November 8, 2010

Your woefully belated Isles-Flyers review

This one was a hard-fought contest at the Coliseum that ended in heartbreak for the Islanders, with the surging Flyers yanking this one out in the third period on Andreas Nodl's ricochet goal. Essentially, at this point, we know what the Isles are missing and why they're struggling (detailed below, but if you've been following along, this'll sound really familiar). Whether they play reasonably well like they did tonight or play like dog doo as they did the previous six games, these warts will always stick out until they're solved. Ultimately, I'm OK with it. Rome wasn't built in a day, and the team will still have growing pains and things of that nature.


The Islanders resembled an actual NHL team tonight. Against one of the NHL's top squads, they had prolonged possessions in the offensive zone (missing lately), good positioning on D (woefully absent), and consistent forechecking pressure (ditto). They hung right in there until the end, when a combination of a bad break and a missed assignment sunk the ship. Either way, this was an encouraging performance, all things considered.

The power play looked good again. It sagged a little bit recently, but Bobrovsky had to be borderline superhuman to keep the Isles out of the net all but one time. Good puck movement, good vision, good net front presence nearly every time. The PP had been keeping them afloat in the beginning, so it's good to see the beginnings of a resurgence in that area.


The play at even strength wasn't much better. The stats don't lie here: the Isles are the worst even-strength team in hockey, and it's mainly because none of the players can really skate. The number of times a fast, skilled player totally burns an Islander defenseman is piling up by the game. My least favorite player (taking over for P.A. Parenteau), Mike Mottau, has been particularly guilty of this. Roasted by Claude Giroux to set up a gimme two-on-one that Jeff Carter shanked, Mottau was seen with smoke coming out of his ass after the game. His lapses are getting really, really old.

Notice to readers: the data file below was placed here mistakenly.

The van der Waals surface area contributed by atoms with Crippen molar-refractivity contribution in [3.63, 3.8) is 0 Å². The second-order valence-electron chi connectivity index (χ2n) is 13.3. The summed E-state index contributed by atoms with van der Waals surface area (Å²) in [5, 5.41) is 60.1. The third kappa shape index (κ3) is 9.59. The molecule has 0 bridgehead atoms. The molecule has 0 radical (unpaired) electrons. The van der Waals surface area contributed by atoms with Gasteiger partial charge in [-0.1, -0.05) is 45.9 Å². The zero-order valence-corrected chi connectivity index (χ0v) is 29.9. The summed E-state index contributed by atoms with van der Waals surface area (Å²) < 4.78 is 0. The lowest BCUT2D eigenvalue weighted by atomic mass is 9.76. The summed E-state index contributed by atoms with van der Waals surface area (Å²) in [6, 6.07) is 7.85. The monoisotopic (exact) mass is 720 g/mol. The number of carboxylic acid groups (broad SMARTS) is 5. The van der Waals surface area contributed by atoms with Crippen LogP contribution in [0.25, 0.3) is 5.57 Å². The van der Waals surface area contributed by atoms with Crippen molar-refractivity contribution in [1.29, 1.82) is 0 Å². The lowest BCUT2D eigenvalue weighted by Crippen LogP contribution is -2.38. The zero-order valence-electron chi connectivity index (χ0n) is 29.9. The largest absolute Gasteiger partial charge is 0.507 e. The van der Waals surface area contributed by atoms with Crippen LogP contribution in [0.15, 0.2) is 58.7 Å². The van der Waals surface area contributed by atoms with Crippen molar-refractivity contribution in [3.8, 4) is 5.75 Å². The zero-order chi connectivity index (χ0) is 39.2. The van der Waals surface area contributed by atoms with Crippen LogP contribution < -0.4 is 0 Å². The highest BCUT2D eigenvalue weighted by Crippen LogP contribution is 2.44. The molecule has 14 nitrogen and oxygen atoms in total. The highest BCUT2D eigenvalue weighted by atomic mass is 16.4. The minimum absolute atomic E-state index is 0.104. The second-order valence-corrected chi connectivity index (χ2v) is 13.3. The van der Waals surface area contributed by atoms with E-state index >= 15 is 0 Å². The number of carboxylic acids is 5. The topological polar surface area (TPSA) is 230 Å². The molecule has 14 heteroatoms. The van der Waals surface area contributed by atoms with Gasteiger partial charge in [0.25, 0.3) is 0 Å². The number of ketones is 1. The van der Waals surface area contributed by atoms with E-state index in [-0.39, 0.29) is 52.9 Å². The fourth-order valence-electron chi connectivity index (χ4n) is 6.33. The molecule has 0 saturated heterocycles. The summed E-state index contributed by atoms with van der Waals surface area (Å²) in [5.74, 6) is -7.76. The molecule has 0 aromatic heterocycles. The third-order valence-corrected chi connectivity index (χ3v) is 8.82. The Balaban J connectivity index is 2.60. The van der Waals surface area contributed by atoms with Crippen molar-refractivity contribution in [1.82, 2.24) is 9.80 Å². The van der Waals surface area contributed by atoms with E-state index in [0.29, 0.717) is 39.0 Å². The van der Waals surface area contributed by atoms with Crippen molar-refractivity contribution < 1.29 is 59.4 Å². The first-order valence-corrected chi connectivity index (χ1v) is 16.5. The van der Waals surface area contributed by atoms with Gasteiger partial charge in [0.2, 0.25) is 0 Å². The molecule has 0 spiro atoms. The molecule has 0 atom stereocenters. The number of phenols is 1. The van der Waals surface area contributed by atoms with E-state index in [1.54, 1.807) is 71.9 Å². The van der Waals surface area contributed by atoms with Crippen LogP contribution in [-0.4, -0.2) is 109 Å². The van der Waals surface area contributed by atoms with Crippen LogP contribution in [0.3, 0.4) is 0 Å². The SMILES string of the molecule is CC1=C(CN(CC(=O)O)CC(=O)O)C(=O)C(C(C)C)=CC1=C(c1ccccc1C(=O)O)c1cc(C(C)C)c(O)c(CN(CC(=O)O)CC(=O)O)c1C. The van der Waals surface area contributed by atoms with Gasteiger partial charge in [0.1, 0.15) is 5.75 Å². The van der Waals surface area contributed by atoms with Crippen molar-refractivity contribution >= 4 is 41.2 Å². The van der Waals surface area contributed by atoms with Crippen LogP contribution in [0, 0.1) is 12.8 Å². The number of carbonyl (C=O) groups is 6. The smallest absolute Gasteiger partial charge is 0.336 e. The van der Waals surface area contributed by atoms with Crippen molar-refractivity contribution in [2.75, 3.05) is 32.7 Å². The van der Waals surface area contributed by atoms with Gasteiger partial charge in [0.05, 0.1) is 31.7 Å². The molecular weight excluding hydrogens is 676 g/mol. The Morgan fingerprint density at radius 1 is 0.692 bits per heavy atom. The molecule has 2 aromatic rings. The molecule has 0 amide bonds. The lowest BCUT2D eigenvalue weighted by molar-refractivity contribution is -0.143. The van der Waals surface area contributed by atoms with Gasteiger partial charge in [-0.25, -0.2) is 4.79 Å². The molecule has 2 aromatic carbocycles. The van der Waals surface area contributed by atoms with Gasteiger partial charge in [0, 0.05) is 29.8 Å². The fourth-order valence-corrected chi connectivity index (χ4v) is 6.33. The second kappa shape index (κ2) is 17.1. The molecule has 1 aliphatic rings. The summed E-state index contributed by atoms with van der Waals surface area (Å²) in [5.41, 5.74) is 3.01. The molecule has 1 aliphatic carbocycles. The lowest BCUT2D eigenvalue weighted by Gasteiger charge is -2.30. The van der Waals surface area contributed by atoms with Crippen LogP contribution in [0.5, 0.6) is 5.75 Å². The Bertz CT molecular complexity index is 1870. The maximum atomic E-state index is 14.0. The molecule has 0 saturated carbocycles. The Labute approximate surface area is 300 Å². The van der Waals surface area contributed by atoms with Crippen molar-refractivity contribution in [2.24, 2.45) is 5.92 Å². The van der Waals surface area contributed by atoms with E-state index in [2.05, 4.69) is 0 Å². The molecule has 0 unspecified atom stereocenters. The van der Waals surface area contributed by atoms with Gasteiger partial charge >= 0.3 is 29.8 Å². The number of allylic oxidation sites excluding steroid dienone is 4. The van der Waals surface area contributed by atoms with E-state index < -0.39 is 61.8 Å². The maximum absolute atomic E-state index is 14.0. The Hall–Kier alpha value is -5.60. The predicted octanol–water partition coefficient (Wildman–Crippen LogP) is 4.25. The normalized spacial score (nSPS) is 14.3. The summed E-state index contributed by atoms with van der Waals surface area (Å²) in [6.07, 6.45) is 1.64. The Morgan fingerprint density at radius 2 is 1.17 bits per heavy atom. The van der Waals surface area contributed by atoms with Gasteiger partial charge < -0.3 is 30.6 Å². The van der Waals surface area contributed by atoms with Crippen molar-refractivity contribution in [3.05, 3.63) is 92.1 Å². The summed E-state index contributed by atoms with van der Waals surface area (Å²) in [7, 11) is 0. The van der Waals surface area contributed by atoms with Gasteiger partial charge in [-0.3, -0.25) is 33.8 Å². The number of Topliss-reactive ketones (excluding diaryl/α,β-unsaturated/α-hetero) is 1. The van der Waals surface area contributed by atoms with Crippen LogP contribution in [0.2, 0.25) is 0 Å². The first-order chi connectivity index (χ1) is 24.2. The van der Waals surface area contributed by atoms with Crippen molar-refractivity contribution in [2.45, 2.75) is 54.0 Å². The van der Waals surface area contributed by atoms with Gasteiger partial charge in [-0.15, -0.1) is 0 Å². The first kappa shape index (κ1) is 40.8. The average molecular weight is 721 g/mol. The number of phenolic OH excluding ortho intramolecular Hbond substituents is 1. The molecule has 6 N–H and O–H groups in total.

It's official, and I'll stop posting it unless it becomes particularly horrible: the Isles have nobody to clear the crease at all. The two Flyers goals came because nobody had the sense to knock anyone off the front of the net. Radek Martinek had to get physical on one shift to knock his man out of the danger zone, an uncharacteristic reaction we'll probably never see from him again. Mike Richards scored on a deflection by hanging out unmolested in front of Dwayne Roloson. On the second goal, Nodl had all day to knock the puck past a dazed Roloson when he skated into the low slot and nobody covered him.

The Isles' transition passing has been abominable. With Streit and MacDonald out, no one's able to start a rush out of the defensive zone anymore. Jack Hillen has tried his best, but he can't make up for the woes of the other five guys playing with him. Nobody can place a pass tape-to-tape, and it's been a nightmare. So many potential breakouts are stymied by a fumble or overshoot from the passer.

On the Flyers

Big, nasty, and skilled-- in other words, pretty much as advertised. As much as I like Carter, Richards, Giroux, and Timonen as players, though, the entire team's success is predicated on Pronger. Sure, Duncan Keith won the Norris last year. Sure, until he got hurt, Drew Doughty was on the rise and seemed poised to take the throne. I'm not buying either of them just yet; I'll go with the thoroughbred until he shows me that he's not the best defenseman alive and arguably the prototype for every defenseman to come after him.

In my young hockey-viewing career, Pronger is the best defenseman I've ever seen, hands down. He's materially changed the fates of four teams after they've acquired him, propelling once-underachieving squads to the Cup Finals three times (capturing jewelry once). If they genetically engineered a defenseman from scratch, Pronger would be the result.

As long as the Flyers keep trotting him out, they'll have a shot at taking the whole thing. The supporting players are definitely important, no question; but Pronger is the keystone as far as I see it. Bobrovsky also seems to be OK. If the goaltending comes through, they'll be the favorite to take the East again.

No comments:

Post a Comment